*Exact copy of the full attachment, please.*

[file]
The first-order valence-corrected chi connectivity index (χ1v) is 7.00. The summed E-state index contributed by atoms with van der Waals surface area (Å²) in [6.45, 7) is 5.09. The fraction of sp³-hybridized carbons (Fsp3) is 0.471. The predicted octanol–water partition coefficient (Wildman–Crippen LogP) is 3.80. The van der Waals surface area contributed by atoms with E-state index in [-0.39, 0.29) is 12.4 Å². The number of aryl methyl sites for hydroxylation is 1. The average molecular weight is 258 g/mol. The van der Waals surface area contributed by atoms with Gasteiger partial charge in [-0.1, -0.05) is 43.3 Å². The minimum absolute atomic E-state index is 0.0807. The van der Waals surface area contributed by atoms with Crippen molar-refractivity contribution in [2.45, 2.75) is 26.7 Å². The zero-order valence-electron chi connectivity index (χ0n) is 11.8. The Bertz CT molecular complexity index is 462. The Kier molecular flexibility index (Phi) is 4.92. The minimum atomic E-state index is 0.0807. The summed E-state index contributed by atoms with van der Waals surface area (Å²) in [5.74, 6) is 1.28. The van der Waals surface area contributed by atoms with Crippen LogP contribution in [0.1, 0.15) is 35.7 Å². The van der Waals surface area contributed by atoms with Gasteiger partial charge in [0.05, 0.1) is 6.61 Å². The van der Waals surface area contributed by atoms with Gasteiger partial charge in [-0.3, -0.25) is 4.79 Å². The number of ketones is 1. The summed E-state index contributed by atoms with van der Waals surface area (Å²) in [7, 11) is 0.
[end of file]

The first-order valence-corrected chi connectivity index (χ1v) is 7.00. The summed E-state index contributed by atoms with van der Waals surface area (Å²) in [6.45, 7) is 5.09. The fraction of sp³-hybridized carbons (Fsp3) is 0.471. The predicted octanol–water partition coefficient (Wildman–Crippen LogP) is 3.80. The van der Waals surface area contributed by atoms with E-state index in [-0.39, 0.29) is 12.4 Å². The number of aryl methyl sites for hydroxylation is 1. The average molecular weight is 258 g/mol. The van der Waals surface area contributed by atoms with Gasteiger partial charge in [-0.1, -0.05) is 43.3 Å². The minimum absolute atomic E-state index is 0.0807. The van der Waals surface area contributed by atoms with Crippen molar-refractivity contribution in [2.45, 2.75) is 26.7 Å². The zero-order valence-electron chi connectivity index (χ0n) is 11.8. The Bertz CT molecular complexity index is 462. The Kier molecular flexibility index (Phi) is 4.92. The minimum atomic E-state index is 0.0807. The summed E-state index contributed by atoms with van der Waals surface area (Å²) in [5.74, 6) is 1.28. The van der Waals surface area contributed by atoms with Crippen LogP contribution in [0.1, 0.15) is 35.7 Å². The van der Waals surface area contributed by atoms with Gasteiger partial charge in [0.05, 0.1) is 6.61 Å². The van der Waals surface area contributed by atoms with Gasteiger partial charge in [-0.3, -0.25) is 4.79 Å². The number of ketones is 1. The summed E-state index contributed by atoms with van der Waals surface area (Å²) in [7, 11) is 0.